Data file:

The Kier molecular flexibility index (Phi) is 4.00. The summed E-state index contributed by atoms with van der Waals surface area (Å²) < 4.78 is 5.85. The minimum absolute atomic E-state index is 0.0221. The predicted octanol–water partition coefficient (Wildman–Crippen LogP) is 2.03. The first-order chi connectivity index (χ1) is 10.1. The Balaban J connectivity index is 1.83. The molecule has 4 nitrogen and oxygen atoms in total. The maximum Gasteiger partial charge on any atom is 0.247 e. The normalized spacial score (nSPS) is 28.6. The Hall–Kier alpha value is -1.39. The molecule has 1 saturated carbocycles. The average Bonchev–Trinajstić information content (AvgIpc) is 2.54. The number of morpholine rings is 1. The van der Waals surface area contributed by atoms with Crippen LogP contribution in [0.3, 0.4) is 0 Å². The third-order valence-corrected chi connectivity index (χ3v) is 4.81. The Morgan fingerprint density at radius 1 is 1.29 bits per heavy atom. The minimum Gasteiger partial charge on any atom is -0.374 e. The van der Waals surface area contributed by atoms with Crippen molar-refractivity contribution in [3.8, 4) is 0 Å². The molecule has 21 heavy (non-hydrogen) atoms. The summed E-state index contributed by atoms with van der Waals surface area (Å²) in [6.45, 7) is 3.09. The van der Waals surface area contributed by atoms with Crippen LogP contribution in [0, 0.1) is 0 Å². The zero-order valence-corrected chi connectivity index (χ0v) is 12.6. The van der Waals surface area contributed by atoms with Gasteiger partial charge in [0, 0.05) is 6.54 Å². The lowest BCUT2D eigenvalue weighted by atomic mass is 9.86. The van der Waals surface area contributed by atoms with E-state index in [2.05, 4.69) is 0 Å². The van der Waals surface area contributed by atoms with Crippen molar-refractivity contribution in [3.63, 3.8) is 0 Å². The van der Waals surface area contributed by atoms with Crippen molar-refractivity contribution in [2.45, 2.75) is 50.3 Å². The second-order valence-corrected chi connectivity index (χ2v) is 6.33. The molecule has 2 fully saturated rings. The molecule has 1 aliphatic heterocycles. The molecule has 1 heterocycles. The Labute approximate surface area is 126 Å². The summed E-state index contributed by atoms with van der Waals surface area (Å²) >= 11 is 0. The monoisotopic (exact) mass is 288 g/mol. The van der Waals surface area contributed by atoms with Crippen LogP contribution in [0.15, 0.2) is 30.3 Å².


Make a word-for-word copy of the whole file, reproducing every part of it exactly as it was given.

The Kier molecular flexibility index (Phi) is 4.00. The summed E-state index contributed by atoms with van der Waals surface area (Å²) < 4.78 is 5.85. The minimum absolute atomic E-state index is 0.0221. The predicted octanol–water partition coefficient (Wildman–Crippen LogP) is 2.03. The first-order chi connectivity index (χ1) is 10.1. The Balaban J connectivity index is 1.83. The molecule has 4 nitrogen and oxygen atoms in total. The maximum Gasteiger partial charge on any atom is 0.247 e. The normalized spacial score (nSPS) is 28.6. The Hall–Kier alpha value is -1.39. The molecule has 1 saturated carbocycles. The average Bonchev–Trinajstić information content (AvgIpc) is 2.54. The number of morpholine rings is 1. The van der Waals surface area contributed by atoms with Crippen LogP contribution in [0.3, 0.4) is 0 Å². The third-order valence-corrected chi connectivity index (χ3v) is 4.81. The Morgan fingerprint density at radius 1 is 1.29 bits per heavy atom. The minimum Gasteiger partial charge on any atom is -0.374 e. The van der Waals surface area contributed by atoms with Crippen molar-refractivity contribution in [3.8, 4) is 0 Å². The molecule has 21 heavy (non-hydrogen) atoms. The summed E-state index contributed by atoms with van der Waals surface area (Å²) in [6.45, 7) is 3.09. The van der Waals surface area contributed by atoms with Crippen LogP contribution in [0, 0.1) is 0 Å². The zero-order valence-corrected chi connectivity index (χ0v) is 12.6. The van der Waals surface area contributed by atoms with Gasteiger partial charge in [0, 0.05) is 6.54 Å². The lowest BCUT2D eigenvalue weighted by atomic mass is 9.86. The van der Waals surface area contributed by atoms with E-state index in [2.05, 4.69) is 0 Å². The van der Waals surface area contributed by atoms with Crippen molar-refractivity contribution in [3.63, 3.8) is 0 Å². The van der Waals surface area contributed by atoms with Crippen molar-refractivity contribution in [2.45, 2.75) is 50.3 Å². The second-order valence-corrected chi connectivity index (χ2v) is 6.33. The molecule has 2 fully saturated rings. The molecule has 1 aliphatic heterocycles. The molecule has 1 heterocycles. The Labute approximate surface area is 126 Å². The summed E-state index contributed by atoms with van der Waals surface area (Å²) >= 11 is 0. The monoisotopic (exact) mass is 288 g/mol. The van der Waals surface area contributed by atoms with Crippen LogP contribution in [0.15, 0.2) is 30.3 Å².